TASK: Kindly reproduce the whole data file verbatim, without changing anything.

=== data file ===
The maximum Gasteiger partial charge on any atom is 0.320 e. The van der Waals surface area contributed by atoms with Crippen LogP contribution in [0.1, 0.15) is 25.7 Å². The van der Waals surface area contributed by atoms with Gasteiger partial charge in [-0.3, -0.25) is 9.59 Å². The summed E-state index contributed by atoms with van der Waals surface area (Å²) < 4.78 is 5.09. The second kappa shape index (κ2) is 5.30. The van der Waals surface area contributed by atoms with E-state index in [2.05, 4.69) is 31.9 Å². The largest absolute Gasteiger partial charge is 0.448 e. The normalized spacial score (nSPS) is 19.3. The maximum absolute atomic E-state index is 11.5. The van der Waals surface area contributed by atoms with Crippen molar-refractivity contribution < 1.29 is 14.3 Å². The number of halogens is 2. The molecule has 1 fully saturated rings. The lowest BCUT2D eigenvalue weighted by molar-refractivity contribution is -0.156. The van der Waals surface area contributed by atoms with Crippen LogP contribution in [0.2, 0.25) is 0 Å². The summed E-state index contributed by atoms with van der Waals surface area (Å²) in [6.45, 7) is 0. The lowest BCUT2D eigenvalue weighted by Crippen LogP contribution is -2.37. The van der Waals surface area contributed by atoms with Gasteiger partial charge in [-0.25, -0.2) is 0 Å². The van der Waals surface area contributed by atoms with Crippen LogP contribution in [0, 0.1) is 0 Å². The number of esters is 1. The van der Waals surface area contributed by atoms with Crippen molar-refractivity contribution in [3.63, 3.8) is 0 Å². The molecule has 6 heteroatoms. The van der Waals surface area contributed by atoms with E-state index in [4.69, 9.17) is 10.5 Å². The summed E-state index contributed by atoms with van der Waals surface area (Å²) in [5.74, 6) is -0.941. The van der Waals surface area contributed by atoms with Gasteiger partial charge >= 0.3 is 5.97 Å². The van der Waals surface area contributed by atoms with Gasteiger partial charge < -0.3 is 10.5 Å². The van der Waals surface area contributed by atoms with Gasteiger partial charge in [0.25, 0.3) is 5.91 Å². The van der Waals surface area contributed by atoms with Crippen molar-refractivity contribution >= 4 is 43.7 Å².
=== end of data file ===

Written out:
The maximum Gasteiger partial charge on any atom is 0.320 e. The van der Waals surface area contributed by atoms with Crippen LogP contribution in [0.1, 0.15) is 25.7 Å². The van der Waals surface area contributed by atoms with Gasteiger partial charge in [-0.3, -0.25) is 9.59 Å². The summed E-state index contributed by atoms with van der Waals surface area (Å²) < 4.78 is 5.09. The second kappa shape index (κ2) is 5.30. The van der Waals surface area contributed by atoms with E-state index in [2.05, 4.69) is 31.9 Å². The largest absolute Gasteiger partial charge is 0.448 e. The normalized spacial score (nSPS) is 19.3. The maximum absolute atomic E-state index is 11.5. The van der Waals surface area contributed by atoms with Crippen molar-refractivity contribution < 1.29 is 14.3 Å². The number of halogens is 2. The molecule has 1 fully saturated rings. The lowest BCUT2D eigenvalue weighted by molar-refractivity contribution is -0.156. The van der Waals surface area contributed by atoms with Crippen LogP contribution in [0.2, 0.25) is 0 Å². The summed E-state index contributed by atoms with van der Waals surface area (Å²) in [6.45, 7) is 0. The lowest BCUT2D eigenvalue weighted by Crippen LogP contribution is -2.37. The van der Waals surface area contributed by atoms with Gasteiger partial charge in [-0.25, -0.2) is 0 Å². The van der Waals surface area contributed by atoms with Crippen LogP contribution in [0, 0.1) is 0 Å². The number of esters is 1. The van der Waals surface area contributed by atoms with Crippen molar-refractivity contribution in [3.63, 3.8) is 0 Å². The molecule has 6 heteroatoms. The van der Waals surface area contributed by atoms with E-state index in [4.69, 9.17) is 10.5 Å². The summed E-state index contributed by atoms with van der Waals surface area (Å²) in [5.74, 6) is -0.941. The van der Waals surface area contributed by atoms with Gasteiger partial charge >= 0.3 is 5.97 Å². The van der Waals surface area contributed by atoms with Gasteiger partial charge < -0.3 is 10.5 Å². The van der Waals surface area contributed by atoms with Gasteiger partial charge in [0.25, 0.3) is 5.91 Å². The van der Waals surface area contributed by atoms with Crippen molar-refractivity contribution >= 4 is 43.7 Å².